Border Opened to Canadian Cows
U.S. Agriculture secretary Michael Johanns opened the border to Canadian cattle hours after a federal appeals court dismissed arguments that imports could spread Mad Cow Disease.
American officials were already in contact with the Canadian Food Inspection Agency to prepare to certify cattle for shipment, Johanns said.
"Because the (court) ruling is effective immediately, we are immediately taking steps to resume the importation of cattle under 30 months of age from Canada."
Manitoba Agriculture minister Rosann Wowchuk said there are still likely a few details to work out.
"I don't expect the trucks will start to roll tomorrow," she said. "But this is very good news for Canadian producers."
Devastated by the ban on cattle that began after Canada's first Mad Cow case in May 2003, Canadians were jubilant.
However, they tempered their reaction by warning that there is another legal hurdle to cross on the long-term fate of the border later this month.
The unanimous decision by a three-judge panel of the 9th U.S. Circuit Court of Appeals was released after a one-day hearing in Seattle.
The court overturned a March ruling by Montana judge Richard Cebull, who sided with the protectionist ranchers' group R-CALF and temporarily blocked the border from reopening as expected.
Cebull is holding his own hearing on the issue July 27 in the Billings district court, where R-CALF will argue vigorously for a permanent ban on Canadian cattle and beef products.
"It was what we were hoping for and what we anticipated," Saskatchewan Agriculture minister Mark Wartman said of the appeal court's decision.
"It's a piece of good news, and it will be interesting to see how that affects the court ruling on the 27th."
Wartman said he expects "cattle should be moving quickly."
Canadian Cattlemen's Association president Stan Eby said the group is "very pleased and very excited. This is wonderful news that has been long awaited. We are not out of the woods completely on the legal front, but we feel this is a strong message from the Court of Appeal to the court in Montana."
Canada Beef Export Federation president Ted Haney called the decision "very encouraging."
"This is very positive and takes us one step closer to resuming at least restricted trade in live cattle to the United States."
The ruling applies to younger cattle thought to be at lowest risk of contracting Mad Cow.
Most cattle sales take place in late summer and early fall, said B.C. Agriculture minister Pat Bell, "so we are ideally positioned to take advantage of this opening. I think it just spells great news for our ranchers. They can really look forward to having a positive year this year."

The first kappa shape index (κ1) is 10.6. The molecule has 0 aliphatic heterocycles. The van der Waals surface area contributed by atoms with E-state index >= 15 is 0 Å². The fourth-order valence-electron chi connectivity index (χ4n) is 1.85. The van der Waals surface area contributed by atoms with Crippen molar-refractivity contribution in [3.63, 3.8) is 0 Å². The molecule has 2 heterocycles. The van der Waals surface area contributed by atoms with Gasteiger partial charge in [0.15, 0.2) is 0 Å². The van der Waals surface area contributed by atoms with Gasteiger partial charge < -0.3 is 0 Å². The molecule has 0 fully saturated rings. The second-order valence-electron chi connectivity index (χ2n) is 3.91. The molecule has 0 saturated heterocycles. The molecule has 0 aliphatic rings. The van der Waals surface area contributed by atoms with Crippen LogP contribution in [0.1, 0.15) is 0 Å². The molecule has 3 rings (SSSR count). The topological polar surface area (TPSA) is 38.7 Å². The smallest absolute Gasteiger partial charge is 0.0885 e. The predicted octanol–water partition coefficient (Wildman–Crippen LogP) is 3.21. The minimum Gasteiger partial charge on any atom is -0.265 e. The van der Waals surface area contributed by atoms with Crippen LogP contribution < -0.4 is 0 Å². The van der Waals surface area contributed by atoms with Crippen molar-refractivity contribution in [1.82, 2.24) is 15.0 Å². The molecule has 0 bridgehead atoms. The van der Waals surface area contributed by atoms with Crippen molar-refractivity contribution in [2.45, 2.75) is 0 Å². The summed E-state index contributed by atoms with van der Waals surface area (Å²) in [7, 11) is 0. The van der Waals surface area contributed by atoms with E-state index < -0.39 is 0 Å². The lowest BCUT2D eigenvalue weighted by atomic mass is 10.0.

At the appeal hearing, R-CALF argued that dropping a ban on cattle "would subject the entire U.S. beef industry to potentially catastrophic damages."
The group also argued that Canadian imports present a "genuine risk of death for U.S. consumers" and the U.S. Agriculture Department erred in trying to reopen the border.
However, U.S. government lawyer Mark Stern slammed R-CALF for using questionable scientific reasoning to justify a continued ban.
"Their risk assessment assumes everything goes wrong," said Stern, and does not take into account all the safety improvements America has made. Like Canada, the U.S. restricts animal tissues from cattle feed, thought to be the primary way that Mad Cow, or bovine spongiform encephalopathy, is spread.
The judges said they would issue another ruling soon explaining their rationale
"We are disappointed," R-CALF head Bill Bullard said. "The (appeal court) gave no reasons for their action, so there isn't much we can do until we see those reasons. R-CALF is confident that when we have a full hearing on the merits of the case, we will demonstrate to (Cebull) that USDA's actions are premature and unjustified."
Canadian ranchers estimate they have lost C $7 billion ($5.8 billion) in the trade tangle, while U.S. meatpackers are going out of business and have lost some 8,000 jobs without a steady supply of cows.
Patrick Boyle, head of the American Meat Institute, said his group is "grateful that the court has ruled on the side of science."
"The legal stonewalling that R-CALF has engaged in has done real harm, but today's ruling will help the industry rebuild. It's a great -- and long overdue -- day for the beef industry and for consumers."